Developing Guidelines on the Care and Use of Animals
Annals of the New York Academy of Sciences. 1998 Dec 30; 862: 105-110.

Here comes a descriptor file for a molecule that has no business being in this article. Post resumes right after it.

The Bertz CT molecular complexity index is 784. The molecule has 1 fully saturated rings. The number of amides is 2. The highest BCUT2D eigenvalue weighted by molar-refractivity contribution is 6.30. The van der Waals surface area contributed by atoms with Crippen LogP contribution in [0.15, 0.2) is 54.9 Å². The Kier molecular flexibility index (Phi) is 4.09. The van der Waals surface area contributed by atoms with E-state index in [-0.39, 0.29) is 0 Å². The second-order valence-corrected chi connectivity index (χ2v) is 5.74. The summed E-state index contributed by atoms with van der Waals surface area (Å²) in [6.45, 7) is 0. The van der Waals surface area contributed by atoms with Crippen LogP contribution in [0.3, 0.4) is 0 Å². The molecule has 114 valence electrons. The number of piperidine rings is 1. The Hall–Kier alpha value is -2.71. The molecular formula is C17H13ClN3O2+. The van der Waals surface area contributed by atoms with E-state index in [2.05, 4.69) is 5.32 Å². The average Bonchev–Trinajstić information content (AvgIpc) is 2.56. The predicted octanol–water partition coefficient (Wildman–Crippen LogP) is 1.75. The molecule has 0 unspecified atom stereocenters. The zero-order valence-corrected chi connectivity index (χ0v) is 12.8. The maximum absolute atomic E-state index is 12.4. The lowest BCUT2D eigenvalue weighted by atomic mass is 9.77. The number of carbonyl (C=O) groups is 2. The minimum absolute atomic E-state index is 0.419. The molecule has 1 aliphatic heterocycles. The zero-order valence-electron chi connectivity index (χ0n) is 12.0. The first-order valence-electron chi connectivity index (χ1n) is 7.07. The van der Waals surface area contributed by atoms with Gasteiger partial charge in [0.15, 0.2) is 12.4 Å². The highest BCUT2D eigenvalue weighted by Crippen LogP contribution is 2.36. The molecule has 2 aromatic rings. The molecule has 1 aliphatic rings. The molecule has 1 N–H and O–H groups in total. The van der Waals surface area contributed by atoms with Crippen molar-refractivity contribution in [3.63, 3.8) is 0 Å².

Oversight of laboratory animal care and use in the research environment is multilayered. Federal and state regulations apply to many laboratory animal species; funding agencies frequently require adherence to additional guidelines; institutions may develop in-house policies; and an institution may choose to voluntarily participate in an accreditation program, indicating a commitment by the institution to apply the most rigorous standards to the animal care and use program. In general, regulations follow a prescriptive "engineering" approach, while guidelines applied to the care and use of research animals follow a "performance" approach, which defines the desired outcome in detail, but acknowledges that multiple methods may achieve that outcome. The performance approach relies on sound professional judgment, thereby allowing flexibility based on an institution's unique circumstances. Further, this approach should facilitate the international harmonization of animal care and use standards. The performance, or outcome, approach to developing guidelines is described, using the Guide for the Care and Use of Laboratory Animals (NRC, 1996) as the model.
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